Is your cable box stealing money from you?

By: Matt Grocoff , Contributing Writer
In: Home Improvement Tips, Green Renovations

In 2014, Andrew McAllister, a member of the California Energy Commission told the Los Angeles Times that cable boxes are "a classic case of market failure. The consumers have zero information and zero control over the devices they get." It would take four nuclear power plants to produce the electricity needed to power the 224 million cable boxes across the United States.

No one really wants a cable box. But if you want to watch TV (and with Shark Week and Dancing with the Presidential Candidate All-Stars, who wouldn't?) you must have this energy guzzling, light-blinking, crazy-making device next to your TV.

When I plugged a Kill-a-Watt Meter into my cable box to see how much energy it was using, I was shocked to learn that it actually uses almost twice as much energy when it is turned OFF as my TV does when it's turned on. This is just nuts! This could cost some consumers about $8 per month in electricity. We solved the problem by simply plugging the box into a smart power strip that cuts the power when the TV is not on. The only problem with this is that it takes about 5 minutes to reboot each time we want to watch TV.

As home appliances are getting more efficient every year, the cable industry has been shamefully slow. They don't seem to care that voluntary reductions in power consumption of their devices would save Americans about $1 billion dollars every year.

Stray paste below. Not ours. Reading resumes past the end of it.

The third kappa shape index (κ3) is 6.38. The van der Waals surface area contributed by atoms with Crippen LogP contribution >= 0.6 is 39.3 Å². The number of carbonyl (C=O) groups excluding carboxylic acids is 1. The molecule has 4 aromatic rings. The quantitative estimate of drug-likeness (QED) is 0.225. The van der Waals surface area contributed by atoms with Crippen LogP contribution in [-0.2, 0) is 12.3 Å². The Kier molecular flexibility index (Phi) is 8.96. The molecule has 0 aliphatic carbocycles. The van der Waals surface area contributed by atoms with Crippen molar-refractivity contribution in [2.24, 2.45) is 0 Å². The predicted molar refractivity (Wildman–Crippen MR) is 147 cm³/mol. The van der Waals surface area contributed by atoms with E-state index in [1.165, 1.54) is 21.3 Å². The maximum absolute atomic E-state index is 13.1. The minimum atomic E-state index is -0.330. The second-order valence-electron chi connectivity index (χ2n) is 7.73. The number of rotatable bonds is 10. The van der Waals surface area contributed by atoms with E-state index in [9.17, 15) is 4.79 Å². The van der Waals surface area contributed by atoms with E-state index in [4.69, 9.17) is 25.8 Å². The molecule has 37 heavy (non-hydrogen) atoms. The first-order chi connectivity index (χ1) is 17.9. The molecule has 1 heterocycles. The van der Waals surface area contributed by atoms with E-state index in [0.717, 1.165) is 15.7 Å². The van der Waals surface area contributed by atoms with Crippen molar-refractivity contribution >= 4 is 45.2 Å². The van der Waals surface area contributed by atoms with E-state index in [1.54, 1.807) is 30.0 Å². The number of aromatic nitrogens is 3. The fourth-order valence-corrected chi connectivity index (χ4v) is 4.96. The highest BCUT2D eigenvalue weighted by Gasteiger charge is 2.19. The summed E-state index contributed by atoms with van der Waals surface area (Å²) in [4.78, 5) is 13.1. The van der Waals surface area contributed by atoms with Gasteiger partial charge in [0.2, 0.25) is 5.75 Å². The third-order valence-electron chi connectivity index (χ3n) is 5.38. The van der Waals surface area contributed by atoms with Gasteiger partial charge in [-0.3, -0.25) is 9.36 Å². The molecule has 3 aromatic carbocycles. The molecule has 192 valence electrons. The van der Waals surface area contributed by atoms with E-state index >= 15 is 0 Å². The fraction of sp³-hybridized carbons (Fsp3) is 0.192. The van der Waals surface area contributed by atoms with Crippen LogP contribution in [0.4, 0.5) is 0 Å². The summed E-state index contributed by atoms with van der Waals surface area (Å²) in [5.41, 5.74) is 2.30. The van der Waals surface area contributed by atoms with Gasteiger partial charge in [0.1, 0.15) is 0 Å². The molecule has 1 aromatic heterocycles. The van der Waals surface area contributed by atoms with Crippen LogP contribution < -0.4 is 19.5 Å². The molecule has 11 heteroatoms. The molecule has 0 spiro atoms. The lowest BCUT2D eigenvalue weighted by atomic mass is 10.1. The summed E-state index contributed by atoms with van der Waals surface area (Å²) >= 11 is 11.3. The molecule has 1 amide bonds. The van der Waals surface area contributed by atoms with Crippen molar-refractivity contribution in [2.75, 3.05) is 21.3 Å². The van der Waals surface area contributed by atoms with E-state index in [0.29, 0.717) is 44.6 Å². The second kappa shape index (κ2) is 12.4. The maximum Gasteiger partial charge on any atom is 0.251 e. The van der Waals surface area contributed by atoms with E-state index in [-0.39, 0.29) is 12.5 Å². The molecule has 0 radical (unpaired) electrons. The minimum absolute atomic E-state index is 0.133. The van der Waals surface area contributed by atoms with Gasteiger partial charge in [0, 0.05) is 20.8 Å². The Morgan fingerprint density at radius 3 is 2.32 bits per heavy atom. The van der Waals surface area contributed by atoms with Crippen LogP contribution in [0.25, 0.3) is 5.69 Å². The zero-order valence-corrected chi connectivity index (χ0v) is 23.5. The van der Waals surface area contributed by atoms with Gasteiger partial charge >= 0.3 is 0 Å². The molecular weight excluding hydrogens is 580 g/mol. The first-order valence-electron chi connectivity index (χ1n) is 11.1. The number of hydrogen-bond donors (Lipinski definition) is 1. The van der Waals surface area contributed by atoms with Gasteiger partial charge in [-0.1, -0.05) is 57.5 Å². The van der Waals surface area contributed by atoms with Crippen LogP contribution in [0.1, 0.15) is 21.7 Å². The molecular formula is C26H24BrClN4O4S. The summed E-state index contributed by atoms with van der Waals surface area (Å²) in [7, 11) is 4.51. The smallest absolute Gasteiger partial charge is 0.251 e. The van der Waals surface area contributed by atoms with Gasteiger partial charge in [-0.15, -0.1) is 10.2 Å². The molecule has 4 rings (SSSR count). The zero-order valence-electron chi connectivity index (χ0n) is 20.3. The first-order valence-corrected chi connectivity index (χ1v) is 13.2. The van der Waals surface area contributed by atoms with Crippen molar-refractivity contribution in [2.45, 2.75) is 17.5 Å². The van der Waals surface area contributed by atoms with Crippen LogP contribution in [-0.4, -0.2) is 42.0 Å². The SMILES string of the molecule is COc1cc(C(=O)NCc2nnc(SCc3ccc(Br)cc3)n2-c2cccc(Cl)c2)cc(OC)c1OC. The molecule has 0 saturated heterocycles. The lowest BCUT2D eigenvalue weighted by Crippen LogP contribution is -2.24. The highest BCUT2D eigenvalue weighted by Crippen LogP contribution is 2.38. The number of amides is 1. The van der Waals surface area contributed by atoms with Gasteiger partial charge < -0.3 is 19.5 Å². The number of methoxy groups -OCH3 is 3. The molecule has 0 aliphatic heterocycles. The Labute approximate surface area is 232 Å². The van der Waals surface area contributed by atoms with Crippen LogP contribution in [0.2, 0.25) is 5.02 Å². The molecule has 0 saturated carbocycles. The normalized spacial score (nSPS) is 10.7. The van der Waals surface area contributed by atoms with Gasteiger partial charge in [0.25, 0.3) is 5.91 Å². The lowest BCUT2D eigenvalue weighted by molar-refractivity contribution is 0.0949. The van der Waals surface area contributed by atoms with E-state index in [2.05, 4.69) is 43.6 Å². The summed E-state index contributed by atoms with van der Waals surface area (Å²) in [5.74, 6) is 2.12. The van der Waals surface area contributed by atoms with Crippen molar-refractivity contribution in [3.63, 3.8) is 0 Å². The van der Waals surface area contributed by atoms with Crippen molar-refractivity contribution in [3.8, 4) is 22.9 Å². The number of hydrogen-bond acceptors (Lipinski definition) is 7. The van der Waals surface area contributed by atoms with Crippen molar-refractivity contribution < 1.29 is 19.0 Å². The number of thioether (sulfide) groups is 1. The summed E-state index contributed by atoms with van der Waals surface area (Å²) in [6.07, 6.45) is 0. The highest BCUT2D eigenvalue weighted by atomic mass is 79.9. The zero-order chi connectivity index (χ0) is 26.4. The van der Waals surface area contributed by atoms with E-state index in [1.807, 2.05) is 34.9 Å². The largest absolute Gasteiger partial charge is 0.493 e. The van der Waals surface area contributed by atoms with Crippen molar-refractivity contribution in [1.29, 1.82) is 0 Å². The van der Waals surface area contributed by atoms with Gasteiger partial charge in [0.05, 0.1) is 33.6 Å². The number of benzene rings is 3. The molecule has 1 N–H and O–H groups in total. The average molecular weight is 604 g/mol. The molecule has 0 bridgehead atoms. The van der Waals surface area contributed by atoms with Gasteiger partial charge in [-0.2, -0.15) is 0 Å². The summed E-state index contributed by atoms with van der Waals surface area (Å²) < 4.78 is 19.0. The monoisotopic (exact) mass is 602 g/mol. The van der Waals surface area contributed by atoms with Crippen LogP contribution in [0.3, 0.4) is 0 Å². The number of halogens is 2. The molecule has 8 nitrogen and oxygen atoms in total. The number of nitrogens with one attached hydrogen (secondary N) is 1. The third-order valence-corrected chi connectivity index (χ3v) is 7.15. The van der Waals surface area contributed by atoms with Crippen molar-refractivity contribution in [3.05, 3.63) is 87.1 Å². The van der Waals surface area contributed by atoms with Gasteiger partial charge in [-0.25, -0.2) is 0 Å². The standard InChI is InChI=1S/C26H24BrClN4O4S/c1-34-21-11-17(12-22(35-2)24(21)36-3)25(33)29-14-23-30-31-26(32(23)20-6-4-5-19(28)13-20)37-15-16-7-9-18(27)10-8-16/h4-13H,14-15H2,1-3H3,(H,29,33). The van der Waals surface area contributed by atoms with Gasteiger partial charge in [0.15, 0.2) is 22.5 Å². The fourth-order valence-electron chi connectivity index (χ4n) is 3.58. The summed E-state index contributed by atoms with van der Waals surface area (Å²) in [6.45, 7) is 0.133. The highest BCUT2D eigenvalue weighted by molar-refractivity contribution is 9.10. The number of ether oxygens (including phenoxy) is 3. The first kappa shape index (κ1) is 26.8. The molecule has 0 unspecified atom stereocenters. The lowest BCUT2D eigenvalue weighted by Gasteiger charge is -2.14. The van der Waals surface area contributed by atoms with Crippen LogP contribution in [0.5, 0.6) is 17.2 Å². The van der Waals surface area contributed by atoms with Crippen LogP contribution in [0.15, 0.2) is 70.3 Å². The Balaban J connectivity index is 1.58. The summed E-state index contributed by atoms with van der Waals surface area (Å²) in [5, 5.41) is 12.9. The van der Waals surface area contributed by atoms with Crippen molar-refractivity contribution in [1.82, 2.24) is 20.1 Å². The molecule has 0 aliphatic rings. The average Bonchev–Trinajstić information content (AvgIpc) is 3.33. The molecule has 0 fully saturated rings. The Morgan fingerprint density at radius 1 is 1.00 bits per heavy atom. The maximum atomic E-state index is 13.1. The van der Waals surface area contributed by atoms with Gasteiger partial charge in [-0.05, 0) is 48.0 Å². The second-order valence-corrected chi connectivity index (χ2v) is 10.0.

Even an Energy Star rated box like the Arris VIP 2502 use more in sleep mode that many TVs use in an entire year. Energy Star rating on this box says it will use a total of 106 kWh each year. For comparison, consider the energy use of these big Energy Star flat screen TVs:

VIZIO E390-B1 39" = 54kWh annually

LG 42LB5800 42" = 55kWh annually

PHILIPS 43PFL4909/F7 42.5" = 57kWh annually.

Think about it. Each of the top three Energy Star TVs uses almost half the energy of the best cable box. Even the massive 65" SONY uses less than the ARRIS Cable box. Oy, this is absurd.

In 2011, the Natural Resources Defense Council released a report Better Viewing, Lower Energy Bills, and Less Pollution: Improving the Efficiency of Television Set-Top Boxes http://www.nrdc.org/energy/files/settopboxes.pdf. At the time, they estimated that it would take nine coal burning power plants to run America's cable boxes. They found that in some homes with multiple cable boxes, the cable company was causing more energy use than refrigerators.

So, what can you do? I wish I had some practical tips for energy saving. But in this case there's not much you can do other than plugging your device into a power strip and manually cutting the power to the box. You can also contact your cable company and tell them to stop stealing energy from you. If enough consumers do this, maybe cable companies will get their act together and catch up with so many other products that have become more energy efficient.